And no this is not meant to be a binary joke, it is meant to point at what I call run-off-down-the-paddock mind. The mind encounters a situation and then runs off down the paddock coming to all sorts of conclusions which bear little or no similarity to what is occurring. In the previous post Carlos’ mind framed his encounter in one way, which was not what it was about at all. When he had gotten the wrong end of the stick because of his run-off-down-the-paddock mind, he got upset. But it was down to him.
The most common form of run-off-down-paddock mind is catastrophising. A simple slight can become a sworn vendetta, a different opinion means mortal enemy and one painful urination is obviously stage IV prostate cancer. Also, if someone is nice to us on three dates in a row, they are clearly our soul mate and soon to be spouse with whom we will raise rug-rats.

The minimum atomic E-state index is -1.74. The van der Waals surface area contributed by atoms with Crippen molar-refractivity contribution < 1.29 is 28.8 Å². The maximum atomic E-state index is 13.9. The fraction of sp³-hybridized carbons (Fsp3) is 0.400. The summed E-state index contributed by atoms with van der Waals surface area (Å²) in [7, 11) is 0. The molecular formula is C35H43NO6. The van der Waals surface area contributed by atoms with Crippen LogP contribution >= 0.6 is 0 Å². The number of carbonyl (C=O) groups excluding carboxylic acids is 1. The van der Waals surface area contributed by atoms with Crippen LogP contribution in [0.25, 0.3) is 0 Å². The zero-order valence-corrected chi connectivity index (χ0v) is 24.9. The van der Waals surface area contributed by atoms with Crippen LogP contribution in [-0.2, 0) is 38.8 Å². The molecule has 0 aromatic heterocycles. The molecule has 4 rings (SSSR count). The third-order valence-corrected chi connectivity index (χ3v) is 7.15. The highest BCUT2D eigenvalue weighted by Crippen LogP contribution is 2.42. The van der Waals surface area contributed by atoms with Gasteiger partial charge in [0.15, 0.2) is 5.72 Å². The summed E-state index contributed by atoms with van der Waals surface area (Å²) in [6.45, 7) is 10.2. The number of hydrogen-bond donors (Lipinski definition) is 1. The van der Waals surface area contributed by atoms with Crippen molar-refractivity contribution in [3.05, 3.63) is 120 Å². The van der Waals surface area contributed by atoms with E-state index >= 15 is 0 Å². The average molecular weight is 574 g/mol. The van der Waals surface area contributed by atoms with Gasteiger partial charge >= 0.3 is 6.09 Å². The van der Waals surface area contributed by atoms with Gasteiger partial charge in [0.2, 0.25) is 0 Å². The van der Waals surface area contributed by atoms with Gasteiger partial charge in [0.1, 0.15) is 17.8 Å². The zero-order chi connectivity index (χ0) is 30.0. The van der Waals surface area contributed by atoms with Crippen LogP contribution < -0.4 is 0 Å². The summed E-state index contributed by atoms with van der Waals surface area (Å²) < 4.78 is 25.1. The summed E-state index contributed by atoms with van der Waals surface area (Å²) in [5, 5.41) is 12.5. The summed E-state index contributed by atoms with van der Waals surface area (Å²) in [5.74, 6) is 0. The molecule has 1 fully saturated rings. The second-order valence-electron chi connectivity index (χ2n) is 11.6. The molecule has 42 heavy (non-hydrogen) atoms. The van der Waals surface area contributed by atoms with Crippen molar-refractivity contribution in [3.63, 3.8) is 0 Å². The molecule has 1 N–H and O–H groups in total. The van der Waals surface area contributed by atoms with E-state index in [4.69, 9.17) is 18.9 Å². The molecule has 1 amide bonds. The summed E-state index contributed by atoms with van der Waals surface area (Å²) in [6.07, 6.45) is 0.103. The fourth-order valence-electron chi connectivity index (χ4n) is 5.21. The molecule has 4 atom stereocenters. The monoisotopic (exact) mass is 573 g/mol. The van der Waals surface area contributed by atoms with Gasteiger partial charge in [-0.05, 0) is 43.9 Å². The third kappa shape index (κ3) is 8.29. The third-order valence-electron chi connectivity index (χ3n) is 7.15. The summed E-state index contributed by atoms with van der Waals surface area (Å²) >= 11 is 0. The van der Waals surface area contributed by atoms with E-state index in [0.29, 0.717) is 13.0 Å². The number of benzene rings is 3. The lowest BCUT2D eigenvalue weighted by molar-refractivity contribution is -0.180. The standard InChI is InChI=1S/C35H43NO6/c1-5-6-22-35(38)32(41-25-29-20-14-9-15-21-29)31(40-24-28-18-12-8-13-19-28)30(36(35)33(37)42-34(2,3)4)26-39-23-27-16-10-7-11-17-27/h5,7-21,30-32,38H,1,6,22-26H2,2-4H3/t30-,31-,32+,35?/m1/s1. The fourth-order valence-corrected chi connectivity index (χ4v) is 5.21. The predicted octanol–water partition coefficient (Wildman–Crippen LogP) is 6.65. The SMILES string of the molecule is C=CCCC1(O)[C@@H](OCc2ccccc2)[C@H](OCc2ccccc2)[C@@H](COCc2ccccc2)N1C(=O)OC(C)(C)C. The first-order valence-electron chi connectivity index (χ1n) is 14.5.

The problem with run-off-down-the-paddock mind is that it is very catching. When one mind runs-off-down-the-paddock there is a tendency for others to follow. Before long a whole group of minds have run off down the paddock to catastrophe land. It can be difficult to put the brakes on run-off-down-the-paddock mind.
The irony is that checking if the catastrophe is real or not is too scary, so it is assumed to be and often amplified. Once the mind has run-off-down-the-paddock it can be difficult to regain any perspective and equilibrium.
Having cued up run-off-down-the-paddock mind:
Do I recognise this in myself?
Am I prone to catastrophising?
Is this bloke right, is run-off-down-the-paddock mind highly catching?